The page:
An extraordinary congregation of bee-eaters


As with many birders, I like to spend time on a strategically placed small island during peak migration. Not only does this offer the best chance of finding something unusual in terms of rarity, but it also affords the opportunity to simply marvel at migration in action, with sometimes spectacular numbers of birds passing.

Over the last decade, spring for me has meant a visit to Ventotene. This small Italian island is part of the Pontine archipelago; it is in the Tyrrhenian Sea, around 25 miles from the Italian mainland. With a total area of just 0.59 square miles, it is ideal in location and size for picking up migrants journeying northwards from Africa to Europe for the breeding season.

One species which can appear in good numbers from April through May is the spectacularly beautiful European Bee-eater. With its outstanding colours, long tail and down curved bill, added to its ability to acrobatically catch insects in flight, the species' attraction to birders and non-birders alike is obvious. A quick look on the Italian equivalent of BirdTrack, ornitho.it, tells me I have had close to 4,000 sightings of bee-eaters in Italy. Despite so many encounters, this spring I was fortunate to be in the right place at the right time to witness the species as I have never seen it before.

Having completed a successful first day's birding around the island on 10 May, my last port of call was a small wooded area close to the main piazza in Ventotene. Often good for European Roller, Golden Oriole and Phylloscopus warblers, it's a place I don't like to miss. Nearing the end of the wood I could hear bee-eaters, but the call was somehow much more subdued than usual. Making my way to where the sound was coming from and looking up, I could see what at first looked like a large, thorny nest. On raising my bins, however, that thorny nest transformed into a spectacular gathering of bee-eaters, crammed together closely on branches, getting ready to settle in for the night.

European Bee-eaters gather to roost on Ventotene, Italy, on 10 May 2018 (Brendan Doe).

Incredible – a bee-eater roost! The birds seemed totally unperturbed by my presence, so I started to rattle off some photos. I also took a shot on my smartphone, which I sent to my partner with the caption: "This is one of the most incredible things I've seen. Over 60 bee-eaters huddled together for the night!" My partner's reply was "It looks like an enormous caterpillar", which was a theme to be repeated later. It was one of those jaw-dropping birding moments that make you utter disbelieving words out loud and will stay in my memory forever. The next day, bee-eaters again roosted in the trees but 'only' 30 or so birds were present, down from the 60-70 the previous evening.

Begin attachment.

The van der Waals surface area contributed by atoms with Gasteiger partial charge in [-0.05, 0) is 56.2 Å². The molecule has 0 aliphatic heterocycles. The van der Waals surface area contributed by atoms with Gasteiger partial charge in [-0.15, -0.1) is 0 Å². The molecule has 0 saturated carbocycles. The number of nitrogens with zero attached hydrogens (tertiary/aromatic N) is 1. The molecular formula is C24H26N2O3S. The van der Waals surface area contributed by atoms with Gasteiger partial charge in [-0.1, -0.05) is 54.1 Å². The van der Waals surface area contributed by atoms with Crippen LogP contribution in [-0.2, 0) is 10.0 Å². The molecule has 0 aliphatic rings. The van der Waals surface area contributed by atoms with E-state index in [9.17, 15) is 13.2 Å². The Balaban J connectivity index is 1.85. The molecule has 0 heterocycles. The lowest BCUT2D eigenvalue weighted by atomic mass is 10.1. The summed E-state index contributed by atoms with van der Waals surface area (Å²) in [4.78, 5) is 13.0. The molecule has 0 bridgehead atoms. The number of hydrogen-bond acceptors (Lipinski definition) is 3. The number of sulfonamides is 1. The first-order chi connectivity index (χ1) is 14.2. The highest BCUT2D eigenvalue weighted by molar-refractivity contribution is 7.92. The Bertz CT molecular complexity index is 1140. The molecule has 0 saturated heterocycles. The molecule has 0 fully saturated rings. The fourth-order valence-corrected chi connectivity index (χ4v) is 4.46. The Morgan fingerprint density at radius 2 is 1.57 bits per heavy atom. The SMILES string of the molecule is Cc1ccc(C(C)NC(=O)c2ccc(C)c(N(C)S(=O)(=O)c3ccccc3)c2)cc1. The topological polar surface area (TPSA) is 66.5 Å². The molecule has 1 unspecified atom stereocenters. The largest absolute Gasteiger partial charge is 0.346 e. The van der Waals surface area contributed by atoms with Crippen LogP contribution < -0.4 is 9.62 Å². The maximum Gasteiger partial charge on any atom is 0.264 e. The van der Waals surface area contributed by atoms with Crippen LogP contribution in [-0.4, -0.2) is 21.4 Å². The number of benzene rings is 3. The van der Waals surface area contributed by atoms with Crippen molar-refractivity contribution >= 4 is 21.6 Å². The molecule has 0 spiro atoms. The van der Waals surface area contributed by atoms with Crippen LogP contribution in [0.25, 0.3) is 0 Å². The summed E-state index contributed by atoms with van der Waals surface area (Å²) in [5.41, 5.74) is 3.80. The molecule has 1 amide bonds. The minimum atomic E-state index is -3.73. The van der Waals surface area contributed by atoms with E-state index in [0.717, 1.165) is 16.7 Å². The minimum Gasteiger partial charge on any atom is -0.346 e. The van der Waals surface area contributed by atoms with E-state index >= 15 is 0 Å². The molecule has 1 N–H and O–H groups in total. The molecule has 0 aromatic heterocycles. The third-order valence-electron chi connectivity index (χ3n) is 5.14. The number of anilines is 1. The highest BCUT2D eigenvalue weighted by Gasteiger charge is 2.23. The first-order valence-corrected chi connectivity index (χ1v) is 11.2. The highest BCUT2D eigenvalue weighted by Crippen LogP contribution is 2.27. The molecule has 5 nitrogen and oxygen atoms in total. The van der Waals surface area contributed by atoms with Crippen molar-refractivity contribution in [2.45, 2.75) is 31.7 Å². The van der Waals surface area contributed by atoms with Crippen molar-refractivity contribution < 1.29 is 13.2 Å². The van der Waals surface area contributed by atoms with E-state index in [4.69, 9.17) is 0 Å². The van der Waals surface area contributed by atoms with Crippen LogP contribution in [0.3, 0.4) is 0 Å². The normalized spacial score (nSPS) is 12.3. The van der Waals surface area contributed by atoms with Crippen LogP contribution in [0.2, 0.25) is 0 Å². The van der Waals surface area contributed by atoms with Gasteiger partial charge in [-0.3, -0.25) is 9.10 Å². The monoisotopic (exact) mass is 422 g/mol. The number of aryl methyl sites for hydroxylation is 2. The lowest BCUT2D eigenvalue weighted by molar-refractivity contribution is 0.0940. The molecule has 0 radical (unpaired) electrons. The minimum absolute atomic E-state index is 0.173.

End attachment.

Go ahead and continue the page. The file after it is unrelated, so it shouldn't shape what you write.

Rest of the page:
European Bee-eaters, Ventotene, Italy, 10 May 2018 (Brendan Doe).

On getting home and processing my photos, I posted a few of the bee-eaters on Twitter. If I'm lucky I usually get a few likes and retweets of my photos. However, it quickly became apparent something different was going on with these images. Not being a 'celeb', in my terms, this was going viral! Writing this almost a week after posting, things are finally calming down. Between my post and BirdGuides tweeting it as a 'Notable' in the Photo of the Week article, there have been 5,000 likes, retweets and comments! Many of the comments echoed my partner's original suggestion: that at first the huddled bee-eaters looked like some kind of giant caterpillar.

With so many bee-eaters together in such a small space, the spectacular colours and striking deceptiveness of the photos, at first appearing to show something totally different altogether, perhaps contributed to the fact that many non-birders also liked the pics. Whatever the reason, a huge thanks to everyone for their positive feedback. I'll be back again next spring to see what wonders the magic of Ventotene will throw my way.

European Bee-eaters, Ventotene, Italy, 10 May 2018 (Brendan Doe).

Written by: Brendan Doe

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